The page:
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Sunday, January 18, 2009

Matthew is going to be on Oprah. Seriously. If this hoarding habit of his continues, he’s heading in that direction. The boy cannot part with anything! Last night, he sobbed and yelled at me for taking down a paper Christmas wreath that had been up in his room. I explained that since the holiday was over, I was going to put it with the rest of our Christmas decorations. No. Not OK. Matthew yelled at me, “YOU BROKE THE RULE OF MY ROOM!” ‘What’s the rule,’ you ask? Yeah, I wondered the same thing but wasn’t too surprised to learn that it’s: DO NOT TAKE ANYTHING OFF OF THE WALLS. Matthew suggested that maybe we could just tape the wreath up underneath Aunt Jackie’s quilt. Hmm. Jury’s still out on that one.

In Matthew’s stocking, Santa delivered a roll of scotch tape. There must’ve been some Santa magic on that roll and/or it was JUMBO because I’m floored Matthew hasn’t used it up. I honestly thought it would be gone in a week. Matthew tapes up EVERY SINGLE little piece of paper that he has doodled on. Every piece of paper on which he’s written his name, tested his colors or drawn a robot or a John Deere or a digger…every single piece of paper gets taped up on those walls. We’re seriously starting to run out of empty wall space. And heaven forbid if I recycle a scrap of paper that had some sort of significance known only to Matthew. I’m scolded. He now digs through the recycle to make sure I’ve not pulled a fast one on him.

So, on the way home from school, I ever-so-gently broached the topic. ‘Matthew, you have a problem. And an intervention is in order. You’re tape-happy.’ Well, no, that’s what I thought but what I really said was, “Matthew, there just isn’t enough space in your room to keep every single piece of paper that you draw on. You’re going to have to start choosing your favorites. We can’t keep them all. So, either you pick some for the recycle or I will.”

A sharp intake of breath met me from the backseat. Very slowly, deliberately and with voice thick with emotion, Matthew responded, “Mom – I. Am. THE. Best. Artist. Of. The. World. I do art. That’s what I do. And my art needs to be up on my walls.”

“Yes, Matthew,” I said, “You are an amazing artist, but we just can’t keep it all.” And then, forgive me, call CPS, I did actually say, “It’s just…with all those papers up, your room is starting to look like a recycling center.”

“Mom!” Matthew gasped, “My ART is NOT recycle!!”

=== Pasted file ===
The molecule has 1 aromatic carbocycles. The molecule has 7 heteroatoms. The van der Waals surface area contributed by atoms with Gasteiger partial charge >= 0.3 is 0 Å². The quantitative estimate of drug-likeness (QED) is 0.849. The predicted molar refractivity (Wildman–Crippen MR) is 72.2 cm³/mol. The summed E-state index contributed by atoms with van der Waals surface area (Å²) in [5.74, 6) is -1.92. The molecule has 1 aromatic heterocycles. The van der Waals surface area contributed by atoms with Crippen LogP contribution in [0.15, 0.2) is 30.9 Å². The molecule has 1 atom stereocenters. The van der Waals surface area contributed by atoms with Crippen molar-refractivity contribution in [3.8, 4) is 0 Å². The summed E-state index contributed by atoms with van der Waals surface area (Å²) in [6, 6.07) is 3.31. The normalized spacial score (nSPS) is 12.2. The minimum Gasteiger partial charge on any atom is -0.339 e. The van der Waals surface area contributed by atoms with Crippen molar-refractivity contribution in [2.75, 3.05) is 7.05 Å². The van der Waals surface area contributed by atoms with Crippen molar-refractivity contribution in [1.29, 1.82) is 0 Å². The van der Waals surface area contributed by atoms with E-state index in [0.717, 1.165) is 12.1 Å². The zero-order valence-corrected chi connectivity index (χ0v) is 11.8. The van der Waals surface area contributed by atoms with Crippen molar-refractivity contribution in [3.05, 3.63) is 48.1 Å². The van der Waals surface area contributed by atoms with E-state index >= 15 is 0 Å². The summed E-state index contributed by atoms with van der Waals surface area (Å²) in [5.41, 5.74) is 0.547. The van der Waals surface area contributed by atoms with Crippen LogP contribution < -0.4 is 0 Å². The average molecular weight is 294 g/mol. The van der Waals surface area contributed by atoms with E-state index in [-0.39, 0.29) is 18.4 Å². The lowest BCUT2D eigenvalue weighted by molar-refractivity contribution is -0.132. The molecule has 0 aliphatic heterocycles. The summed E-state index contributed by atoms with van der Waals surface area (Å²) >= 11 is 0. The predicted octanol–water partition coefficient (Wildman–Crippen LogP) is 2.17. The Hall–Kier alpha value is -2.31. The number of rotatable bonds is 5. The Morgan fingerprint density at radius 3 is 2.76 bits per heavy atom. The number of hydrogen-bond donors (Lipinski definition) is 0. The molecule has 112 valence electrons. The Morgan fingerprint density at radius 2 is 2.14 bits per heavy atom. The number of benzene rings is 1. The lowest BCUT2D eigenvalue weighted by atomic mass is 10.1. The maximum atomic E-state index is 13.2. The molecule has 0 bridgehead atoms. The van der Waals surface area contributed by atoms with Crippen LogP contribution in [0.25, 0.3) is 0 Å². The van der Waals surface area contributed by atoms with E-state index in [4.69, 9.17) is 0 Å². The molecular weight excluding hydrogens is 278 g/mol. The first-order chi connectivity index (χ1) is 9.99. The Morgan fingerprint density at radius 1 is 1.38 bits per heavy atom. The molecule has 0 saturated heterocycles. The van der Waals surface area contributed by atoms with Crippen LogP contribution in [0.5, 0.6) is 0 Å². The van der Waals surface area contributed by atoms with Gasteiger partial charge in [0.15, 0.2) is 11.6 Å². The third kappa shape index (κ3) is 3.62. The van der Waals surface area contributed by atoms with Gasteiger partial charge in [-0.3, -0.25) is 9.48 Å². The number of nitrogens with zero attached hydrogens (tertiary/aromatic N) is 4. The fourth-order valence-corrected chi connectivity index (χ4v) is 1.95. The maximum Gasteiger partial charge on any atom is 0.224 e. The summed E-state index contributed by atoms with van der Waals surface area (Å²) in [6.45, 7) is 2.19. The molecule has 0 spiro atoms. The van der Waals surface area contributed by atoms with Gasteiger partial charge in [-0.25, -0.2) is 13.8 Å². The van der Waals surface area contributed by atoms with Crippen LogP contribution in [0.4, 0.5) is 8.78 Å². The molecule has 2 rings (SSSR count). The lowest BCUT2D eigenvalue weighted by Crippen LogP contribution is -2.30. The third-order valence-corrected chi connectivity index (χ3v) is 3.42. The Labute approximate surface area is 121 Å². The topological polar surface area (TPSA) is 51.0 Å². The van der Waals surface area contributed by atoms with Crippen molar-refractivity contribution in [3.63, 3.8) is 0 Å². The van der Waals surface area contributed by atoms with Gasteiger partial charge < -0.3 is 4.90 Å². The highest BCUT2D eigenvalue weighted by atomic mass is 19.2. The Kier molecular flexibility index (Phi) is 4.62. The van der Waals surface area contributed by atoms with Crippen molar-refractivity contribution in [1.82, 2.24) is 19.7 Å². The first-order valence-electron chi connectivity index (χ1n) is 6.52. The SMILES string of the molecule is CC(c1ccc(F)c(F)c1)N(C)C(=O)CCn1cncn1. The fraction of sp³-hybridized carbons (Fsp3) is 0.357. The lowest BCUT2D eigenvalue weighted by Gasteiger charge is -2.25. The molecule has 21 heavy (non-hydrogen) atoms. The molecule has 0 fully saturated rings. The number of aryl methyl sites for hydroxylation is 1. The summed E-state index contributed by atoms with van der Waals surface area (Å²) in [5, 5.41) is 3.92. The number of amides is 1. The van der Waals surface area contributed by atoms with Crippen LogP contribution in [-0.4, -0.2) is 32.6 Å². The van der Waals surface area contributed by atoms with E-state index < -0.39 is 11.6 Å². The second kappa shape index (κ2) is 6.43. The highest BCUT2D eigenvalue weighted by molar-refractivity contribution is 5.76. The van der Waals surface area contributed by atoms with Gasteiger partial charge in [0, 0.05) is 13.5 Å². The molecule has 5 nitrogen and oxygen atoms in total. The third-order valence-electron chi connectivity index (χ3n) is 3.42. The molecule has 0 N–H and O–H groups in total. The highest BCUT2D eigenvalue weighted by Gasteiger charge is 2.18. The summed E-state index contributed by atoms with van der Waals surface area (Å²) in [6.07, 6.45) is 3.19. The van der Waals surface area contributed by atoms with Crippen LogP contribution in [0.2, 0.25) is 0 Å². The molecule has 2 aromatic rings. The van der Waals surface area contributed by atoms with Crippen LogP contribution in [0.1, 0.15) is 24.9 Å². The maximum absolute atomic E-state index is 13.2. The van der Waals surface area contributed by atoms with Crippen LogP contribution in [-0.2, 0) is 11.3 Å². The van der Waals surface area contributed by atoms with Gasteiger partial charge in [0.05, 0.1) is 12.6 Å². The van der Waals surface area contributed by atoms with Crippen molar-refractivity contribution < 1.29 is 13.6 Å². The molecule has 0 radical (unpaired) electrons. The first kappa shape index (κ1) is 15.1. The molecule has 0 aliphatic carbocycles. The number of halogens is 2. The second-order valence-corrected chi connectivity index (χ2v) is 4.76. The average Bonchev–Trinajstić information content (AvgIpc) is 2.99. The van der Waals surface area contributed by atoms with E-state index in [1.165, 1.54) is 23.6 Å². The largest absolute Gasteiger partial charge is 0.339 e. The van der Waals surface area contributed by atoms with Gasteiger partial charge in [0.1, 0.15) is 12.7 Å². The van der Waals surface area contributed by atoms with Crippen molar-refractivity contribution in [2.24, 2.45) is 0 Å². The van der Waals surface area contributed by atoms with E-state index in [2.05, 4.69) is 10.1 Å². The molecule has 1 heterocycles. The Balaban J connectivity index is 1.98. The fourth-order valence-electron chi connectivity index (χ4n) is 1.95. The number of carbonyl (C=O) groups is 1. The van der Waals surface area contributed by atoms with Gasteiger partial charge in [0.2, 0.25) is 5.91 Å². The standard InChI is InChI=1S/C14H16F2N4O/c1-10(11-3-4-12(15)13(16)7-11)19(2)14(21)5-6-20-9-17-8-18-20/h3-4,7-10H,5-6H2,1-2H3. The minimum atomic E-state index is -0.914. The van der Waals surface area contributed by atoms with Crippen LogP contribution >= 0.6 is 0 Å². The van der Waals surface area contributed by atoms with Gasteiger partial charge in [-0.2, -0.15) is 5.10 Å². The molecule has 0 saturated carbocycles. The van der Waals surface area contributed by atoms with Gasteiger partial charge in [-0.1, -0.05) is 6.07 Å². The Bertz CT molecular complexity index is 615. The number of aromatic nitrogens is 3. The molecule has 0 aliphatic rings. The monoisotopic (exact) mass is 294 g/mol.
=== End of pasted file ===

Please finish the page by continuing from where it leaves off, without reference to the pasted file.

“No, I know, it’s not, but…um…” (what can I say that won’t land me on Dr. Phil in 12 years? OK, let’s try a different tactic). “You know, there’s another problem with keeping all those papers.”

“What?” Matthew spat.

“It’s a fire hazard. Keeping ALL those papers is dangerous.”

“Mom,” Matthew scoffed, “I know ALL about fire safety. I would PROTECT my artwork.” We talked a bit more about fire safety and then I realized that that wasn’t getting us anywhere either.

I tried a couple of other arguments that, also, brought no progress. Finally, Matthew was so exasperated, he said, “Mom. I want to be done talking about this. You’re hurting my feelings right now. I am an artist. And right now you are breaking my heart. My heart is broken by YOU, Mom.”

OK, I’m not a push-over. I’m definitely not one of those moms that looks to my children for approval, acceptance or, quite frankly, their opinion on areas of parent-type decisions, but I’m a bit stumped on this one. I did realize (especially after talking this over with a couple of people) that this is quite possibly just a phase and he’ll outgrow it a lot quicker if he doesn’t have to keep fighting it (or if WE stop fighting it). Plus, it IS true, he IS quite the artist (I’m told “the best in the world”), and I do want to support his interests and creativity. I also, however, don’t want to be Oprah because of our house being stacked wall-to-wall with scraps of paper and bits of Lego boxes and every little piece of paper that ever crossed the threshold of our home. So, for now, Matthew and I have made a deal: he can keep whatever artwork he wants but has to keep his room tidy (and I get to decide what tidy means), and if any papers are left on the dining room table or kitchen counter then I get to file them into the recycling – where they will stay! We shook on the deal.

Man, artists are hard to live with!

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